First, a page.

Oxford Writers' House reports from Gin & Phonics' 'Rhyme and Reason' night at The Varsity Club!
Two weeks ago, I had a surprising evening. I went to watch Sophia Thakur - a storyteller and poet who has been featured on MTV, MusicIsRemedy, and TEDx - at Gin and Phonics' recent Spoken Word edition, hosted by The Varsity Club. The effect her set had on me was awesome - in the original sense.
Even though there is obviously a space for it, the emotional nakedness of poetry is something our generation seems to feel self-conscious about.
What was so striking was the sensitivity and skill Sophia had when it came to her own genre, activity, of ‘spoken word’. Even though there is obviously a space for it, the emotional nakedness of poetry is something our generation seems to feel self-conscious about. As a result, we cordon off all such exposure to ‘deep’ words with other descriptors, like ‘edgy’ (ironically). Sophia takes this in her stride, using her language and sound - one piece, for example, was layered over a beatbox backdrop - to relax and normalise the poetic process. Another spooling, utterly poised piece, 'Love Letter', struck a balance between what sounded like normal conversation, startling rhythm and unobtrusive, strange imagery. Her comfortably ‘real’ approach to performance and her subtle linguistic resets on age-old themes (e.g. Love) meant that, in the cosy bar, ‘poetry’ was stripped back down to saying something to someone, with a confidence that saying is the way to go.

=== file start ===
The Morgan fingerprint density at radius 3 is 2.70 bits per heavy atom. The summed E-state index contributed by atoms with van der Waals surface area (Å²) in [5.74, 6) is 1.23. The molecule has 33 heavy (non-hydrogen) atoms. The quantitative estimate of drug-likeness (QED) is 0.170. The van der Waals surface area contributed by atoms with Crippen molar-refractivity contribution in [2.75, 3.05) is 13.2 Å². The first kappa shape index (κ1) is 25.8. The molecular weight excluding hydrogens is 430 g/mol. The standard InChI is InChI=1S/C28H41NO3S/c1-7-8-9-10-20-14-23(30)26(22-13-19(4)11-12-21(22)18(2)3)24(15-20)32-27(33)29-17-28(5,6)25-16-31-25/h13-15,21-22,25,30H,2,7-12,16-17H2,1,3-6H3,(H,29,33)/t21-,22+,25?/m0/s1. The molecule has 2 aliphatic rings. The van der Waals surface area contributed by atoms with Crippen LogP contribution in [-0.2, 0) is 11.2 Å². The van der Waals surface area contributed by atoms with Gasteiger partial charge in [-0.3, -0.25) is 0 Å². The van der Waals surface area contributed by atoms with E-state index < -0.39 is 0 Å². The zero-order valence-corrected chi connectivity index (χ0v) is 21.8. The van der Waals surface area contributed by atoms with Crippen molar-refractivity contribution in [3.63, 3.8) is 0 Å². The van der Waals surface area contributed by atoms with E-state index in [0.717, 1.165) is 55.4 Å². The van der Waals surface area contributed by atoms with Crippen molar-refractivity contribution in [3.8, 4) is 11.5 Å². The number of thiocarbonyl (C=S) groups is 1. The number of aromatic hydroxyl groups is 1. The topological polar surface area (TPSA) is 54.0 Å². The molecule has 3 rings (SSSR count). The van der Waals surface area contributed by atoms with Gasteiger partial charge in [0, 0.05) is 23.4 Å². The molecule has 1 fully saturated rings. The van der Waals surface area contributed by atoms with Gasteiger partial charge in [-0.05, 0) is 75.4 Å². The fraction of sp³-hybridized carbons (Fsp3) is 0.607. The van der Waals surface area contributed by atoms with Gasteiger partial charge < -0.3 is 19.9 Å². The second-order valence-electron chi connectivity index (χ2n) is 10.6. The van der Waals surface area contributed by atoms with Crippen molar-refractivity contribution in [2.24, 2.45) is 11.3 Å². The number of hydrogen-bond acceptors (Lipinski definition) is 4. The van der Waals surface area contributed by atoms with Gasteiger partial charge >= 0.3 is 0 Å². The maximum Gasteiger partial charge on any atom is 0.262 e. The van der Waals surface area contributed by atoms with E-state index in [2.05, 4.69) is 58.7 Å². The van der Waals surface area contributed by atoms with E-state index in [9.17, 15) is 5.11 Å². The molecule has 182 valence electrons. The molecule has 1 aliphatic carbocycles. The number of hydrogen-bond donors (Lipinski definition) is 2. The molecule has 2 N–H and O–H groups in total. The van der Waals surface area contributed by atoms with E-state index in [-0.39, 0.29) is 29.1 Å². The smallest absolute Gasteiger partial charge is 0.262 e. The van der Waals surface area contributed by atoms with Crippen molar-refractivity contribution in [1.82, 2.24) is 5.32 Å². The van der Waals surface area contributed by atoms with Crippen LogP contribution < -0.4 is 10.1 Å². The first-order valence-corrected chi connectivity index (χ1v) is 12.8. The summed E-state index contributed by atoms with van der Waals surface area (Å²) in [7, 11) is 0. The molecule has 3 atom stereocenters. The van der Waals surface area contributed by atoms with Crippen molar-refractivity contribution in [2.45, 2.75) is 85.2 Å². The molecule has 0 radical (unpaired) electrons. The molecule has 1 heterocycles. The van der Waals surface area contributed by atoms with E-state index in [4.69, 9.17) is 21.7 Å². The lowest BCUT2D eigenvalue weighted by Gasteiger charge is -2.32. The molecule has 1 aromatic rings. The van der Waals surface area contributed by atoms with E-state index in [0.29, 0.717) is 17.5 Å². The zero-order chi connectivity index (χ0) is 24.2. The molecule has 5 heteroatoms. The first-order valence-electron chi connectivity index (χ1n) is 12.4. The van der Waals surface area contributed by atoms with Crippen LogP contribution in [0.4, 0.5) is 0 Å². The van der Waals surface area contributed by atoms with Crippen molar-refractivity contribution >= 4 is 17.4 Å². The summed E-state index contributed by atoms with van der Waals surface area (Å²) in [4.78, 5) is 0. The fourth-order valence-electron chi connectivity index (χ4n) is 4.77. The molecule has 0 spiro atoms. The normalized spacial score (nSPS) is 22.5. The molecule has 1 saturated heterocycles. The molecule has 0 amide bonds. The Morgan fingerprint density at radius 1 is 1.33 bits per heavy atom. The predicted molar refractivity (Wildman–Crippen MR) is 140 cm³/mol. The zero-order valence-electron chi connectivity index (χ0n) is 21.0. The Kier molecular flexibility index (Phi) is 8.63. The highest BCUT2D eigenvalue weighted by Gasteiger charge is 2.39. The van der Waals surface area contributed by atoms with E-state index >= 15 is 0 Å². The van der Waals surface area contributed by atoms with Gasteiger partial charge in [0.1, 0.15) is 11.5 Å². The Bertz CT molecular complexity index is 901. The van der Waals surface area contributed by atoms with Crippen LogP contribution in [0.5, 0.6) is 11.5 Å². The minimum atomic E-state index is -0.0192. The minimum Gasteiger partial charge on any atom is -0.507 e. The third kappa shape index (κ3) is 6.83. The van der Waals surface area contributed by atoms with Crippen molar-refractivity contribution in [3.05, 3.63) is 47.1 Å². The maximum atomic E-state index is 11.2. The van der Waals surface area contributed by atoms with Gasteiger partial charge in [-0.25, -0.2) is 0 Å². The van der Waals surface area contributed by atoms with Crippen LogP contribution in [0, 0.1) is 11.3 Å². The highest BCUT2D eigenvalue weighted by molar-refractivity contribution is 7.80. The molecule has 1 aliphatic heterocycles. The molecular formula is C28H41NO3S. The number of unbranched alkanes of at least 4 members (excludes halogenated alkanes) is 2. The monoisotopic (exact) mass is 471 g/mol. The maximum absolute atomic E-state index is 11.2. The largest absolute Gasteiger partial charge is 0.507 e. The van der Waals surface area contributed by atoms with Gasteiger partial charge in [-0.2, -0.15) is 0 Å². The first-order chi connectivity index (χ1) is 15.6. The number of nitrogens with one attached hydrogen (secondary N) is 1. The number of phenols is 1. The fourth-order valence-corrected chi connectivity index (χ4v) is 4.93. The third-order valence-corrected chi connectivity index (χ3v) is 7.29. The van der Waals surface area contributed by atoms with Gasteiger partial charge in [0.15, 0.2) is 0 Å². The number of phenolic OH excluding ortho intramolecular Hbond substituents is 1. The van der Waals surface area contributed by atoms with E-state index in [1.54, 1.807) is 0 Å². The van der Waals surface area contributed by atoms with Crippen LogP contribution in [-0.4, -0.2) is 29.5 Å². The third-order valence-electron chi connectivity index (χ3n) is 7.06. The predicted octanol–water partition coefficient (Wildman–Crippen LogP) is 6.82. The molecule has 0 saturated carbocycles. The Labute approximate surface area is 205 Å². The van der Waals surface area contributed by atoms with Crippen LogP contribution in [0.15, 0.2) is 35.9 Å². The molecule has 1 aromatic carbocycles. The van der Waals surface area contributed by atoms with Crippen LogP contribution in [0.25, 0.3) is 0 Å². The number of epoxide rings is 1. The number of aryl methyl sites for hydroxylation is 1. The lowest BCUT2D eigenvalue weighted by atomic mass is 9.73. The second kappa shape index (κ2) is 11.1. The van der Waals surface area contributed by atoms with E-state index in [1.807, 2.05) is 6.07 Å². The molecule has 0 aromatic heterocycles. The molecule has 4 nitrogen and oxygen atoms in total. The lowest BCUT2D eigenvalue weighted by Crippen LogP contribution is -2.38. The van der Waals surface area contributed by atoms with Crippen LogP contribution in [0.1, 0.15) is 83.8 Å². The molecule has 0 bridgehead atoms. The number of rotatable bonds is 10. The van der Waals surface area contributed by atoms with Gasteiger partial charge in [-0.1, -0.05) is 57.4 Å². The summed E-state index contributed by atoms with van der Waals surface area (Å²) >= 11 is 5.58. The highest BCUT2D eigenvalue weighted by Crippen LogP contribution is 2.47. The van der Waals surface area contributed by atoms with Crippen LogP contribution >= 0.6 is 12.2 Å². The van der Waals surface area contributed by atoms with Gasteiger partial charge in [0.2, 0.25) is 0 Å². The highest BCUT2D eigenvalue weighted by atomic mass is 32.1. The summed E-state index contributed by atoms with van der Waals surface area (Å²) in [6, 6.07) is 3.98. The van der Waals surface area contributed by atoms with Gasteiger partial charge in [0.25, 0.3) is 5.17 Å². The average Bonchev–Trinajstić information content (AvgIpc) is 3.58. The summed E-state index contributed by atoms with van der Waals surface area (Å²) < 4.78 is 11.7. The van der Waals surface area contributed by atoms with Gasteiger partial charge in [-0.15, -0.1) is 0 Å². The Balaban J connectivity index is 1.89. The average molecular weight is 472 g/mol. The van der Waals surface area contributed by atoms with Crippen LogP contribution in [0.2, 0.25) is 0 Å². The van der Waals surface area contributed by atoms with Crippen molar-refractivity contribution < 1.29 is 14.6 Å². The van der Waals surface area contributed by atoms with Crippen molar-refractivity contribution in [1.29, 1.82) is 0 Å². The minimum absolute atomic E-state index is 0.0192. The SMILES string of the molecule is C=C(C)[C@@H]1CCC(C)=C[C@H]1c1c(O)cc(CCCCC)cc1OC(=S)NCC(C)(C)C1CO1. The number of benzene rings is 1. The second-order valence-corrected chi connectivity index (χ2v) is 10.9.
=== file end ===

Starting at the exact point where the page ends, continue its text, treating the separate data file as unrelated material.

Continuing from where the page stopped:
While we are all extraordinary, ‘we don’t know this anymore, so we don’t show this anymore, so, because of that, we aren’t really learning how to grow this anymore’.
In her TEDx Talk at Surrey University on the topic of ‘Re-defining Ordinary’, delivered as a poem, Sophia said that while we are all extraordinary, ‘we don’t know this anymore, so we don’t show this anymore, so, because of that, we aren’t really learning how to grow this anymore’. Her set at Gin and Phonics smoothly worked back through the same worry: you got the sense that you were shown what you must have known, actually.
After Sophia’s poems, people were fairly springing at the stage. This open mic session was what was made the evening a more-than pleasant surprise, for me at least. The whip-round originality, humour and eloquence that emerged makes one think twice about resorting to scrolling through the Facebook newsfeed in moments of boredom. If only we typed instead…